Oliver is a poet I often turn to when I feel disconnected or discouraged. She also writes of joy and happiness. Here is one example of her exquisite poetry:
You do not have to be good.
You do not have to walk on your knees
For a hundred miles through the desert, repenting.
You only have to let the soft animal of your body
love what it loves.
Tell me about your despair, yours, and I will tell you mine.
Meanwhile the world goes on.
Meanwhile the sun and the clear pebbles of the rain
are moving across the landscapes,
over the prairies and the deep trees,
the mountains and the rivers.
Meanwhile the wild geese, high in the clean blue air,
are heading home again.
Whoever you are, no matter how lonely,
the world offers itself to your imagination,
calls to you like the wild geese, harsh and exciting —
over and over announcing your place
in the family of things.
Do you have any additions to this list? Add under Comments below!
Note: One 2014 book that I have not yet read has a troubled social worker as its central character: Fourth of July Creek by Smith Henderson. Pete Snow works in Northern Montana as a child welfare worker. From the NY Times book review: “The book’s deeply persuasive message is ‘that all of life can be understood as casework.’”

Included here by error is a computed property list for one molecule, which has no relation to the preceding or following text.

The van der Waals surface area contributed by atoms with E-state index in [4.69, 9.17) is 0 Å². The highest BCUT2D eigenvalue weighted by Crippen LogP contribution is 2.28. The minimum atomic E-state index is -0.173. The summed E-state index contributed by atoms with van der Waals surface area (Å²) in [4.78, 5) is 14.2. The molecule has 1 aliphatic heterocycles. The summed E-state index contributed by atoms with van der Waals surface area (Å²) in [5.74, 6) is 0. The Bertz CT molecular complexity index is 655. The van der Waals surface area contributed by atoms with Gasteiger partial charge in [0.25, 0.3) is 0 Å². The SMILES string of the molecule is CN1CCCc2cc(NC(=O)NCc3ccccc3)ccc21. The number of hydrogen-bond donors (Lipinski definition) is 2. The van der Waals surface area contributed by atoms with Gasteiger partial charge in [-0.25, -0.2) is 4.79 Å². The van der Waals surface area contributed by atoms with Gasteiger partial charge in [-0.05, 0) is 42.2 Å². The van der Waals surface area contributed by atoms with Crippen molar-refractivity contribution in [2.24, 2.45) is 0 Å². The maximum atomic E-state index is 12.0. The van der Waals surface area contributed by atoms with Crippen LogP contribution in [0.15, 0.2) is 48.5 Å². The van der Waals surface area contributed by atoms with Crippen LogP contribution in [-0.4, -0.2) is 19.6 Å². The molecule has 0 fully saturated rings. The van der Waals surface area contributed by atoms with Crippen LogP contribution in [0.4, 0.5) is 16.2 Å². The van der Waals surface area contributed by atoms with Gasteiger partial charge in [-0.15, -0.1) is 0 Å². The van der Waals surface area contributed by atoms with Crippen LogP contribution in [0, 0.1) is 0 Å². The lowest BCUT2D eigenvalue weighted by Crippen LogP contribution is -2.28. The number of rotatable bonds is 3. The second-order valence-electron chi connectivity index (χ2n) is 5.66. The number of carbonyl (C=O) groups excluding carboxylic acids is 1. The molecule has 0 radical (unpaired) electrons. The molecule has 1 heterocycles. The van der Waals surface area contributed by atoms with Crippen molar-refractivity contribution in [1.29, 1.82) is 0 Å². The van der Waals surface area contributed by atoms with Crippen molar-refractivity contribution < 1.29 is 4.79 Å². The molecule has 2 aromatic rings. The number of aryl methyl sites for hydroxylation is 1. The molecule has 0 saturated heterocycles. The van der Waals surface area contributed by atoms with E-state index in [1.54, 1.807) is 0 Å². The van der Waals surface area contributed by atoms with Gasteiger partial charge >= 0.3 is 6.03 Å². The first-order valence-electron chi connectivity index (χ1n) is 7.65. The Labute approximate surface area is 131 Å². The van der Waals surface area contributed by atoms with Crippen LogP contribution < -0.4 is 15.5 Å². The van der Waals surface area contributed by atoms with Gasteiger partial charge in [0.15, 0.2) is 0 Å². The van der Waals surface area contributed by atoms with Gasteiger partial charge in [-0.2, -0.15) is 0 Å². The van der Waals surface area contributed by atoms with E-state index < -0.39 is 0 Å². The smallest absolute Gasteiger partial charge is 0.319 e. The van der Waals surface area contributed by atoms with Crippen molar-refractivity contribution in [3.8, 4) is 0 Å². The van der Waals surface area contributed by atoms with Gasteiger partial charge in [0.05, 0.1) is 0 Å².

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The absolutely true story of a part-time Indian
The handmaid’s tale
Are you my mother?
Mary Oliver: New and selected poems, Volume one
Fourth of July creek
I read Love Medicine twenty years ago when I was getting my Bachelor’s degree. It has stuck with me all this time. It is a very powerful book, and beautifully illustrates not only the burden of inter-generational trauma, but also the triumph of the human spirit over adversity. I’m putting it on my list of books to re-read, and adding some of the other recommendations to my reading list. Thank you for posting this blog!
I agree, Paula, about the power of Erdrich’s writing. I find that I glean new perspectives each time she is re-visited, even with a work I first read decades ago. Let us know how the other titles informed you!
What a wonderful blog to read as it recommends wonderful books that one may not hear about otherwise. I, to, read Love Medicine by Erdrich. The book is beautifully written and gives the reader a view into the cultural struggles this tribe had with the forced changes. It points out intergenerational, cultural, historical, and complex trauma faced by this tribe. Thank you for your recommendations and your request for more books readers may recommend. I have two books that I recommend.